Wednesday, November 10, 2010

Things are good. So Treasury's worried.


Household spending up 4%

Business investment up 8%

Exports up 7%

$55 billion new mining investment

Unemployment to 4.5%


Inflationary pressures "building"

Global risks "heightened"

Mid-year Economic and Fiscal Outlook 2010-11

Australia's unemployment rate is set to plunge to 4.5 per cent as the mining boom gears up another notch with Treasury forecasting $55 billion of mining investment this year and a 13 per cent surge in business investment next year taking export income to new heights.

But the forecasts, in the mid-year budget update, are tinged with concern.

Treasury believes the budget is on track to return to surplus as promised, penciling in an underlying cash balance of $3.1 billion in 2012-13, up from the May budget forecast of $1 billion, and marginally down from the pre-election forecast of $3.5 billion.

The high dollar has taken $10 billion out of projected revenues over the next four years, but it has actually helped revenue by around $6 billion mainly as a result of lower purchasing costs. Projected mining tax revenue will fall from $10.5 to $7.4 billion.

The net hit to the Budget from the higher dollar will be less than $1 billion this financial year and $1.4 billion next financial year. It is dwarfed by better than expected economy with this year's export growth revised up from 5 to 7 per cent, growth in business investment revised up from 7 to 8 per cent, and growth in household spending revised up from 3.3 to 4 per cent...

The overall economic growth forecast is unchanged at 3.25 per cent and down slightly from 4 to 3.75 per cent next financial year as export prices fall away from a higher than previously expected peak.

Treasurer Wayne Swan said there was "not a major advanced economy that wouldn't prefer the position we have" and added the budget was in "very good nick".

But Treasury is worried by the forecast slide in Australia's "already low" unemployment rate to 4.75 per cent mid next year and to 4.5 per cent by mid 2012.

"The tight labour market and the pick-up in aggregate demand associated with the higher terms of trade will also have implications for inflation, the Statement says, noting that Treasury's most recent estimate of the unemployment rate at which inflation pressures emerge ranges "between 4.5 and 5 per cent".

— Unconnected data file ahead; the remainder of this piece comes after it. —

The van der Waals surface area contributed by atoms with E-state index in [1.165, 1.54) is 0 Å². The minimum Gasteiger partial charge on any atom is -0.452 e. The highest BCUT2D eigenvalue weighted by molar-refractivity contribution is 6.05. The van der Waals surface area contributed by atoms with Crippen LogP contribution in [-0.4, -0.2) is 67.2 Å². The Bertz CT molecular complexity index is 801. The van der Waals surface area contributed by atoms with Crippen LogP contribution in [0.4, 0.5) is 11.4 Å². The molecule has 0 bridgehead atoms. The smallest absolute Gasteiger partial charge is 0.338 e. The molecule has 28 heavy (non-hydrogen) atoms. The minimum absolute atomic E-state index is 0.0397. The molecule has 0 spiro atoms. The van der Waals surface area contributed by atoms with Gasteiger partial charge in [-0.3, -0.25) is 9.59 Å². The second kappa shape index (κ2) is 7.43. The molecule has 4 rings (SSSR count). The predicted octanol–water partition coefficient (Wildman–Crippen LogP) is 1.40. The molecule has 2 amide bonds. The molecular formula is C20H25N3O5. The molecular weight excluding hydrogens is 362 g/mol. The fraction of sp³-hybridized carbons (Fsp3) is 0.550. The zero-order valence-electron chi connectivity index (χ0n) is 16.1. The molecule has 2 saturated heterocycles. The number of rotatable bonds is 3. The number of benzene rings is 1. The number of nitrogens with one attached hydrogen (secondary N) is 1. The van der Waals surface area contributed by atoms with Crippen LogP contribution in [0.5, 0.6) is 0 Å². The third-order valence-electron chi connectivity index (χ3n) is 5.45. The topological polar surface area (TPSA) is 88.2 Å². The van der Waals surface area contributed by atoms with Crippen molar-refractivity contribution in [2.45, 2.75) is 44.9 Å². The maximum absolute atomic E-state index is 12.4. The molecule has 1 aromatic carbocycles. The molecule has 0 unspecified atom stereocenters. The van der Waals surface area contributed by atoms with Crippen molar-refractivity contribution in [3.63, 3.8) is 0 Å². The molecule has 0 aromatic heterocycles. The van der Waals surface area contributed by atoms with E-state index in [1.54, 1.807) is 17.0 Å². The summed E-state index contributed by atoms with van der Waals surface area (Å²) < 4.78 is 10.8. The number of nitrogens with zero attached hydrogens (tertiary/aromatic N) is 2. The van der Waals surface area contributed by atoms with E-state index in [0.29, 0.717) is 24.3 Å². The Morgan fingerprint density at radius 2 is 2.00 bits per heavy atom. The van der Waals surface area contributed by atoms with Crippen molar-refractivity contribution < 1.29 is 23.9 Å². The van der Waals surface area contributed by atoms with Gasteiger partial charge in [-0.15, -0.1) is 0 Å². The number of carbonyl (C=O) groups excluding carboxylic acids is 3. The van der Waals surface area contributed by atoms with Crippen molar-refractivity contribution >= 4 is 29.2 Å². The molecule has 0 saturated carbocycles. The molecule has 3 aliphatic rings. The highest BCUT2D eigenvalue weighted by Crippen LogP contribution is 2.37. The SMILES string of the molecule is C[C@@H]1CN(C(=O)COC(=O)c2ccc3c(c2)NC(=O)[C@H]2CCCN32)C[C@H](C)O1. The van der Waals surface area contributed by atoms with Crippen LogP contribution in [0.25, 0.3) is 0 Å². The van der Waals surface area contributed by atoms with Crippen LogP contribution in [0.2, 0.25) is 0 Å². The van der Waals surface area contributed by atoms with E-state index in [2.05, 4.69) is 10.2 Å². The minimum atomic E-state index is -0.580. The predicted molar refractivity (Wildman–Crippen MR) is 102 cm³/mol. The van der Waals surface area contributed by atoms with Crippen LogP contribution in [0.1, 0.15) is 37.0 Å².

Treasury is forecasting inflation at the very top of the Reserve Bank's target band in 18 months and warns "with the economy expected to be operating at around capacity, inflation risks remain on the upside.

It says the high dollar will help contain inflation, but says expects it to fall in coming years. It hints that tighter interest rates or tighter spending will be needed before 2012.

Only nine new spending cuts were announced in the Statement, totalling just $378 million over four years. One - rescheduling spending on Victoria’s Regional Rail link – merely moved spending beyond the four year projection period where it would no longer be visible in Budget projections.

Treasurer Swan described the pruning as “bits and pieces that are around,” and said the big spending decisions would be in the May budget.

Opposition Leader Tony Abbott said he had “failed the courage test and failed the fair dinkum test”.

“The fact that the Government is still spending money as if we were in recession even though the economy is now growing quite strongly shows that they just don’t know how to manage money,” he said.

Access Economics director Chris Richardson said many of the assumed spending cuts were not yet specified and the government would soon have to replace “assumptions with courageous decisions”.

Treasury warned the projected revenue boom was far from locked in saying if “heightened” global risks hit export prices there would be “major negative implications for national income and activity”.

Published in today's SMH and Age

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